By Tomas Durkin
Rube Goldberg (1883-1970) was an American cartoonist, sculptor, author, and inventor. He is best known for his cartoons depicting complex machines and devices that perform simple tasks in an overly elaborate manner. While he never physically built any of these machines, his cartoons have inspired countless numbers of engineers, inventors, and dreamers to come up with their own machines to accomplish simple, everyday tasks.
So our CCM Rube Goldberg Machine didn’t actually perform much of a task. I actually struggled with the what the “task” would be that our machine would accomplish since JP and I came up with the idea for the workshop. Furthermore, charged with the task of designing a workshop for kids on Spring Break, how would we set up such a complicated machine while still leaving kids the freedom to devise the solutions. Rube Goldberg machines are complex and fragile. The challenge was, and always is here at CCM, how to provide kids with just the right amount of inspiration and instructions so that they could feel free to be creative within the context of our workshop. Then sometime on Friday it hit me. Look at how creative the solutions were that the kids came up with, even with no actual goal in sight! I was frantically trying to come up with an ending, when in the end the kids never cared about the ending in the first place. I have never had so much fun, stress, and inspiration packed into a single event. Watching kids problem solve with a room full of materials at their disposal is one the true pleasures that I have working at CCM. Kids figured out innovative solutions to send marbles and dominoes around the room in ways that I never could have imagined. I guess it’s just another reminder that you’re never too old to learn something new, especially from unexpected places. In the end, Aha lost his marbles and we helped him find them. Thanks so much to the visitors, interns, and staff who helped make this workshop possible.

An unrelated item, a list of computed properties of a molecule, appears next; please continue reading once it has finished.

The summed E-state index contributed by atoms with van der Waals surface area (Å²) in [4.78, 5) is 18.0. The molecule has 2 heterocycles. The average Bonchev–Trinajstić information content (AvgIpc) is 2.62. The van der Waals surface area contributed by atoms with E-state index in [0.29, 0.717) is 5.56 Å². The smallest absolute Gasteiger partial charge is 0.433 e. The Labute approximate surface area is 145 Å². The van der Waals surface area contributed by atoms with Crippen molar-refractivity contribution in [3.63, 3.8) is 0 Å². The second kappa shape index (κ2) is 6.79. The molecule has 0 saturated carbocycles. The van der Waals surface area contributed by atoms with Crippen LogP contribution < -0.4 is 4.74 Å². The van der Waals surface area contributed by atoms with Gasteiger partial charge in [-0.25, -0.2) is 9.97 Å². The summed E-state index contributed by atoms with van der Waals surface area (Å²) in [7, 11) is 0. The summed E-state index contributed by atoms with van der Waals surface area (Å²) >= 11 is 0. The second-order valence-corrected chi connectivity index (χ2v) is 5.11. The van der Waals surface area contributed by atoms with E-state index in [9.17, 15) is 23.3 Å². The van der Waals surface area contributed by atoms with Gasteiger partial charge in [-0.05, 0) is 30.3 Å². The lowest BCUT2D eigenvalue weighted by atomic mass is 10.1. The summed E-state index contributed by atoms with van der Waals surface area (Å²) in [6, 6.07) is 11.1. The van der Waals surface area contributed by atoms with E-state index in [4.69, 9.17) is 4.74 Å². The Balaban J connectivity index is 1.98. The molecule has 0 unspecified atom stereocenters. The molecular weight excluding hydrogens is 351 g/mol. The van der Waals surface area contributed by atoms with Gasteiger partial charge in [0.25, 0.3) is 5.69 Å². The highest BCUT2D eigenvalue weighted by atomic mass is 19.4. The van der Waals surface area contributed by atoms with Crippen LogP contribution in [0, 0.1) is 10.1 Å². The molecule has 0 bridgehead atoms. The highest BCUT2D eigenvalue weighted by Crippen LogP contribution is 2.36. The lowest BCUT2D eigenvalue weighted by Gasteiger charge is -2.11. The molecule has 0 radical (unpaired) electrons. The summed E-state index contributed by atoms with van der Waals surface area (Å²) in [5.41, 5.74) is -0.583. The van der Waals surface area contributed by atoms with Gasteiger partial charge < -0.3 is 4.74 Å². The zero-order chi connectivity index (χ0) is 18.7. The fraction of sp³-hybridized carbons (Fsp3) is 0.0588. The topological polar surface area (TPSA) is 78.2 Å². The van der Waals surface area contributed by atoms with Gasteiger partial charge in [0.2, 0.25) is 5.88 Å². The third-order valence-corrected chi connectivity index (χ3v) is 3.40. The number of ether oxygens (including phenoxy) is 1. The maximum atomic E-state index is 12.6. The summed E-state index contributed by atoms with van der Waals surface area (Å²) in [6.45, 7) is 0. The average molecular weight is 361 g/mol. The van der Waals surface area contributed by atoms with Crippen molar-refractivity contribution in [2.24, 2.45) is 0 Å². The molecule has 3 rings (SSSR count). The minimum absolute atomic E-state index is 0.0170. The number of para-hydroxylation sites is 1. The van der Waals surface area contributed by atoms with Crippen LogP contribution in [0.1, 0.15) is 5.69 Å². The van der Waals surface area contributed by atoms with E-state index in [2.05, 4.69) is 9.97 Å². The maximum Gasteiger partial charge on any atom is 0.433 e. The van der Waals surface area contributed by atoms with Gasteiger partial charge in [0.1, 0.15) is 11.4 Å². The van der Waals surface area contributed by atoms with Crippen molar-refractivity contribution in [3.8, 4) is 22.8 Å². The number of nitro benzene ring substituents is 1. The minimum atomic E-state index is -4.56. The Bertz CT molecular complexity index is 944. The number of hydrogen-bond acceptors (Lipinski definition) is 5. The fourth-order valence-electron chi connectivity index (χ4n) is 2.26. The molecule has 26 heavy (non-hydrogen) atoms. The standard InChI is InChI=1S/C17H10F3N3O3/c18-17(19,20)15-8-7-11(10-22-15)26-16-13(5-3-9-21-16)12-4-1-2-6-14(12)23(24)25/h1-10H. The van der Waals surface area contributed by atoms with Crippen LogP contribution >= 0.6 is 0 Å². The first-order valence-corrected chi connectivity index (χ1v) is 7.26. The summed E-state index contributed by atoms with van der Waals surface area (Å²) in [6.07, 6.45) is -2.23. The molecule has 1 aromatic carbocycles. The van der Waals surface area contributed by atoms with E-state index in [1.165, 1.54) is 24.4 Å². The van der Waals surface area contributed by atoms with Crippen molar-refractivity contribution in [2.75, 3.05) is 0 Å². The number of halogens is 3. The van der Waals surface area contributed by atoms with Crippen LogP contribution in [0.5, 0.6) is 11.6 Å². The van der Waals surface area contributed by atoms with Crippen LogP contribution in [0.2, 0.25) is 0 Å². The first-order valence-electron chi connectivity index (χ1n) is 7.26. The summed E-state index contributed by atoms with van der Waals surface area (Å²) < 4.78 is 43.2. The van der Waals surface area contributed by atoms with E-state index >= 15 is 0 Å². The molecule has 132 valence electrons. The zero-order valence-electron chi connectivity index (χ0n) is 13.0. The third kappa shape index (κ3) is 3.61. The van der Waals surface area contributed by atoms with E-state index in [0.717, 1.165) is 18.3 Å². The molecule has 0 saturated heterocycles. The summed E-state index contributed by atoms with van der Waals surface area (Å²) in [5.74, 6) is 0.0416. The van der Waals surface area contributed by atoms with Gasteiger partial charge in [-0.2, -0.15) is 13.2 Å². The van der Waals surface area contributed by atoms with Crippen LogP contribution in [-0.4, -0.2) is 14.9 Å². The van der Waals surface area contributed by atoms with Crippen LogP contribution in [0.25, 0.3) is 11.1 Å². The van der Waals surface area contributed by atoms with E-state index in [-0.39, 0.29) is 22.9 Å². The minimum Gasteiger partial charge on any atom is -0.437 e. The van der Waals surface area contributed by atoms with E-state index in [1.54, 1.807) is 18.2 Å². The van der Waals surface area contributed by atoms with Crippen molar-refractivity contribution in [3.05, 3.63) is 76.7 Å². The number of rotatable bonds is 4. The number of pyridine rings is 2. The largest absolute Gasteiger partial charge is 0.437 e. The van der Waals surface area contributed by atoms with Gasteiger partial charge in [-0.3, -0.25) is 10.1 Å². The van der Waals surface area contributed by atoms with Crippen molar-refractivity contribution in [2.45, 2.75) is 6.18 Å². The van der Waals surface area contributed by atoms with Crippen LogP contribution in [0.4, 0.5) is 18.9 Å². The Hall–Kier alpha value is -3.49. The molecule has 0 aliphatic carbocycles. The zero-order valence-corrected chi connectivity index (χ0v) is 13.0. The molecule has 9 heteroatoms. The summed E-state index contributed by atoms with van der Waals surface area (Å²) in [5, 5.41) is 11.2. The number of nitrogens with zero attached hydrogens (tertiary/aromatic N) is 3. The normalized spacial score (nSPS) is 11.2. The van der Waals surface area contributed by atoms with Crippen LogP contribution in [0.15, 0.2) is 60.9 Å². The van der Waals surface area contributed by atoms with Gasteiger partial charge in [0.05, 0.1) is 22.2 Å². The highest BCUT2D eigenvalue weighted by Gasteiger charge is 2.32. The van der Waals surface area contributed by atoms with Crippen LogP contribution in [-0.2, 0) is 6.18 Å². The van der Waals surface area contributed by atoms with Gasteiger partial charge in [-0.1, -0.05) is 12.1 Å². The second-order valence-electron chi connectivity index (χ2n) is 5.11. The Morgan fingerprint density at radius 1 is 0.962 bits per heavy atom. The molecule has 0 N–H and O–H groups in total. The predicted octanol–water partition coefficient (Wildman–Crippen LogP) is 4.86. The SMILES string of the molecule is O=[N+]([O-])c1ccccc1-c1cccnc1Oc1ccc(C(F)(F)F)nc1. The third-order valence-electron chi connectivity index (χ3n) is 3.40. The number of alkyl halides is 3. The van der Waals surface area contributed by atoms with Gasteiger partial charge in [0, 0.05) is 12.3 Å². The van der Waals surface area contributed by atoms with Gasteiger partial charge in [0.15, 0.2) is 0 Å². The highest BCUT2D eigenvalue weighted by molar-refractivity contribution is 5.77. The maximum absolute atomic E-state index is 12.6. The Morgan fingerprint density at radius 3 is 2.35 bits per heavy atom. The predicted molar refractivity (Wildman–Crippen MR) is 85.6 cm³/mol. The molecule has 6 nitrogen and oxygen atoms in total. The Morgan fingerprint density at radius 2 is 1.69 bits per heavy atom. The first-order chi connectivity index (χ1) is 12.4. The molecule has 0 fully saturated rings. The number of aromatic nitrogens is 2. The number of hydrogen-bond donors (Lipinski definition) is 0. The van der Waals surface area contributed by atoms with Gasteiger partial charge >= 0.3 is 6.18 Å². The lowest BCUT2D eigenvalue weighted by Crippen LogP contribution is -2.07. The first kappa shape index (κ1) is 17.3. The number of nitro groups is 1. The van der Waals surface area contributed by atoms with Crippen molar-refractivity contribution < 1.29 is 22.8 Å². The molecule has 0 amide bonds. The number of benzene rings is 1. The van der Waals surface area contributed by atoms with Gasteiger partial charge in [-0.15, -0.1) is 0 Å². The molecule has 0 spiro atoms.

Have you ever worked with kids on a complicated project before? Tell us how you balanced the kids’ imagination and freedom to be creative with your own guidance and help.